- R Visuals in the SDK
- Lifting and shifting online examples
- Assessing a potential framework for inclusion in your visual
- Unit testing and linting for consistent code standards
- Useful resources for further learning
This module introduces us to the development ecosystem for visuals, interaction of visuals with Power BI, their permissions and privileges, as well as setting up and testing our development environment.
- Module 1: Lesson 1 – Overview of Section
- Module 1: Lesson 2 – Visual Interaction with the Power BI Data Model
- Module 1: Lesson 3 – Custom Visual Privileges
- Module 1: Lesson 4 – Overview of Development Environment
- Module 1: Lesson 5 – Setting up Your Development Environment
- Module 1: Lesson 6 – Testing your Development Environment
This module dives deeper into the structure of a visual project and its anatomy and lifecycle, so that we can understand the moving parts a bit further before we begin writing our code.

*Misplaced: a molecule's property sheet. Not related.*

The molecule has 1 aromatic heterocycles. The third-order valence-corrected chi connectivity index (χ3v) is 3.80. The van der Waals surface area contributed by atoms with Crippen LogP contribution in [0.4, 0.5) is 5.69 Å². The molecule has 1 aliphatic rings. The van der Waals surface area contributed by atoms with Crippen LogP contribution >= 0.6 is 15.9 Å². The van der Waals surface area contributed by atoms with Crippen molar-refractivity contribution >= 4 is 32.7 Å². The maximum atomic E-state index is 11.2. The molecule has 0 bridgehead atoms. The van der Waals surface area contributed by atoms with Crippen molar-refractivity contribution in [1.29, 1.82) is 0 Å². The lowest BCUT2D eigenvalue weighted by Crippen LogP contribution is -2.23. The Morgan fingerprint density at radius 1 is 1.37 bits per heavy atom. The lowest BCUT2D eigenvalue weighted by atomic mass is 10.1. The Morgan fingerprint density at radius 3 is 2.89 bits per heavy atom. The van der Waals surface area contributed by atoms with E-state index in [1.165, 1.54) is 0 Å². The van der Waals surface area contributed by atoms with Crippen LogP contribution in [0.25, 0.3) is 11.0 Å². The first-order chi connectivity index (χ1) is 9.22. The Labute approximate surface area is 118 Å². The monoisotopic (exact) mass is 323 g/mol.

- Module 2: Lesson 1 – Overview of Section
- Module 2: Lesson 2 – Visual Project Structure
- Module 2: Lesson 3 – Visual Interaction and Integration Reference
- Module 2: Lesson 4 – visual.ts Visual Life cycle and Events
- Module 2: Lesson 5 – capabilities.json Visual Capabilities
- Module 2: Lesson 6 – Using Packages
This module introduces the course’s code repository and focuses on how to quickly prototype a visual idea by separating concerns from the data model and visual. We will start with some static data and use this to develop a ViewModel - which will consolidate our logic - before using this to generate a chart from this static data within Power BI.
- Module 3: Lesson 1 – Overview of Section
- Module 3: Lesson 2 – Project Setup and Source Control
- Module 3: Lesson 3 – Visual Domain Object Model (DOM)
- Module 3: Lesson 4 – Building an Initial ViewModel with Static Data